Tuesday, March 5, 2013

When Was Herod Made King?

I have never been a big fan of the Jewish historian Josephus but I always feel better about my mistrust of Josephus as a historical source when I say reputable scholars dismiss what he says.  Take for example the difficulties posed by the simple question - when was Herod made king?  The answer isn't as easy as it seems.  One of the difficulties clearly is that even though Antony may have set him up as some sort of king, he doesn't seem to have been confirmed as king of the Jews until Octavian (= Augustus).  Appian of Alexandria (2nd century) writes:

He (Antony) set up kings here and there as he pleased, on condition of their paying a prescribed tribute: in Pontus, Darius, the son of Pharnaces and grandson of Mithridates; in Idumea and Samaria, Herod; in Pisidia, Amyntas; in a part of Cilicia, Polemon, and others in other countries. (Civil Wars 5.75)

Of course Josephus is another matter.  In Jewish Wars he says that Antigonus “fell beneath the axe” (BJ 1.357).  In Jewish Antiquities, Josephus explicitly claims that Herod bribed Antony to kill Antigonus (AJ14.490.  However, Josephus seems to contradict himself later by implying that Antony made the decision in an attempt to pacify the rebellious Jews (AJ 15.8-9).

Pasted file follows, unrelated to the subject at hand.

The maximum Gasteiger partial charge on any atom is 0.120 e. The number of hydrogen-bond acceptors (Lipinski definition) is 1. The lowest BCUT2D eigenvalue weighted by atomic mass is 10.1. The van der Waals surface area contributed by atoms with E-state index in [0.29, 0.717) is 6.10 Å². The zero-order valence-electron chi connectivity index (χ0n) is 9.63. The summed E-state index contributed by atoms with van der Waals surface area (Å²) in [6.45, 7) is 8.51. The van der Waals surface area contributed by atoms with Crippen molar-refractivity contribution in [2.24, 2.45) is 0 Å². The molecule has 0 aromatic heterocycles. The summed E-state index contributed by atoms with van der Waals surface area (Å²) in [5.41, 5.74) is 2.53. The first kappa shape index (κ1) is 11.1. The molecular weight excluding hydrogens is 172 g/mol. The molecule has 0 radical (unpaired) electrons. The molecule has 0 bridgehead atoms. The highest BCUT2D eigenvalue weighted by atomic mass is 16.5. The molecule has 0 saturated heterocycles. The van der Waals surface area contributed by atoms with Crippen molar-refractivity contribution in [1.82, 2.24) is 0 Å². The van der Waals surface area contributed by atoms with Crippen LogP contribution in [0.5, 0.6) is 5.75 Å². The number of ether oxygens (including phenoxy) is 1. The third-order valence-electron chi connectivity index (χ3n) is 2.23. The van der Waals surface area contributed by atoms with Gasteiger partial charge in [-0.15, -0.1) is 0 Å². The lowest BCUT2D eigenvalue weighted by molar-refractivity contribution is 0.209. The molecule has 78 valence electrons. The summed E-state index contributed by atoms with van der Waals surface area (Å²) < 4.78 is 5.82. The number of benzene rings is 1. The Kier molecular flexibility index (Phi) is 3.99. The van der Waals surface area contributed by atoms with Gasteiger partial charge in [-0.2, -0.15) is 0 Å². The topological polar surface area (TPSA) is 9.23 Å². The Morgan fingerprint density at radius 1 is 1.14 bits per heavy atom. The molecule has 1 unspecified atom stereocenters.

Josephus cites Strabo to support his interpretation but it is equally problematic.  Strabo puts forward that Antony alone decided to do away with Antigonus since in no other way could he weaken the Jews’ zealous loyalty to the Hasmonaean king (AJ 15.9-10; FGrH 91 fr. 18). Our two later sources, Plutarch (Antony 36.2) and Cassius Dio (49.22), who adds the detail that Antigonus was flogged and crucified, likewise seem to suggest that Antony alone was responsible for the execution.

It is important to note that Cassius Dio does not say that Herod was made king of the Jews at this time.  We read that the general Gaius Sosius, now governor of Syria:

subdued the Aradii, who had been besieged up to this time and had been reduced to hard straits by famine and disease, and also conquered in battle Antigonus, who had put to death the Roman guards that were with him, and reduced him by siege when he took refuge in Jerusalem.  The Jews, indeed, had done much injury to the Romans, for the race is very bitter when aroused to anger, but they suffered far more themselves. The first of them to be captured were those who were fighting for the precinct of their god, and then the rest on the day even then called the day of Saturn. And so excessive were they in their devotion to religion that the first set of prisoners, those who had been captured along with the temple, obtained leave from Sosius, when the day of Saturn came round again, and went up into the temple and there performed all the customary rites, together with the rest of the people.  These people Antony entrusted to a certain Herod to govern; but Antigonus he bound to a cross and flogged, — a punishment no other king had suffered at the hands of the Romans, — and afterwards slew him. 

It is important to note that nowhere does Cassius Dio say that Herod was specifically made king at this time.

However Josephus's account makes Herod the instigator of his rival's punishment.  His account of the execution includes a claim which simply is not true - namely Herod being made king.  Josephus claims to cite Strabo as saying: